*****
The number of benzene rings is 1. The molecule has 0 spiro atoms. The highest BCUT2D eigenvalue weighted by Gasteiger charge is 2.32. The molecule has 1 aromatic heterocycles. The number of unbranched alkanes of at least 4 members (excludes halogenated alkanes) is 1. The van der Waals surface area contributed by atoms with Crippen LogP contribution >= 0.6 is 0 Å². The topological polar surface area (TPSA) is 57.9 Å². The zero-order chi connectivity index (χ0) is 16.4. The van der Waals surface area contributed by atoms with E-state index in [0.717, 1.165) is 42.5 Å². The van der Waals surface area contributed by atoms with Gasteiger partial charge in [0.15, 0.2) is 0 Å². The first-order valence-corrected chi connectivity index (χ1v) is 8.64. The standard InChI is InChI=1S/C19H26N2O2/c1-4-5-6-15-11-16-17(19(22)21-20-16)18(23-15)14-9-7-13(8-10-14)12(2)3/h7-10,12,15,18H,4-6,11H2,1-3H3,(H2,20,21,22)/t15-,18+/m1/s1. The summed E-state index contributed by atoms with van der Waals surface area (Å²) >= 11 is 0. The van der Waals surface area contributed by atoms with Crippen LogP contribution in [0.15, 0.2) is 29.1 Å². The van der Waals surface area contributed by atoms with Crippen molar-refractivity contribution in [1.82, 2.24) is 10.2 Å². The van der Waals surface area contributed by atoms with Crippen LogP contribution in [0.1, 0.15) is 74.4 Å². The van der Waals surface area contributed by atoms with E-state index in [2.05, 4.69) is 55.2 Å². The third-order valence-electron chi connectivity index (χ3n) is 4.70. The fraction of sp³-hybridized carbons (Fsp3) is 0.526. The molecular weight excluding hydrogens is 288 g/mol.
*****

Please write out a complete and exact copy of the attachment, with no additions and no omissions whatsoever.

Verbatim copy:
The number of benzene rings is 1. The molecule has 0 spiro atoms. The highest BCUT2D eigenvalue weighted by Gasteiger charge is 2.32. The molecule has 1 aromatic heterocycles. The number of unbranched alkanes of at least 4 members (excludes halogenated alkanes) is 1. The van der Waals surface area contributed by atoms with Crippen LogP contribution >= 0.6 is 0 Å². The topological polar surface area (TPSA) is 57.9 Å². The zero-order chi connectivity index (χ0) is 16.4. The van der Waals surface area contributed by atoms with E-state index in [0.717, 1.165) is 42.5 Å². The van der Waals surface area contributed by atoms with Gasteiger partial charge in [0.15, 0.2) is 0 Å². The first-order valence-corrected chi connectivity index (χ1v) is 8.64. The standard InChI is InChI=1S/C19H26N2O2/c1-4-5-6-15-11-16-17(19(22)21-20-16)18(23-15)14-9-7-13(8-10-14)12(2)3/h7-10,12,15,18H,4-6,11H2,1-3H3,(H2,20,21,22)/t15-,18+/m1/s1. The summed E-state index contributed by atoms with van der Waals surface area (Å²) >= 11 is 0. The van der Waals surface area contributed by atoms with Crippen LogP contribution in [0.15, 0.2) is 29.1 Å². The van der Waals surface area contributed by atoms with Crippen molar-refractivity contribution in [1.82, 2.24) is 10.2 Å². The van der Waals surface area contributed by atoms with Crippen LogP contribution in [0.1, 0.15) is 74.4 Å². The van der Waals surface area contributed by atoms with E-state index in [2.05, 4.69) is 55.2 Å². The third-order valence-electron chi connectivity index (χ3n) is 4.70. The fraction of sp³-hybridized carbons (Fsp3) is 0.526. The molecular weight excluding hydrogens is 288 g/mol.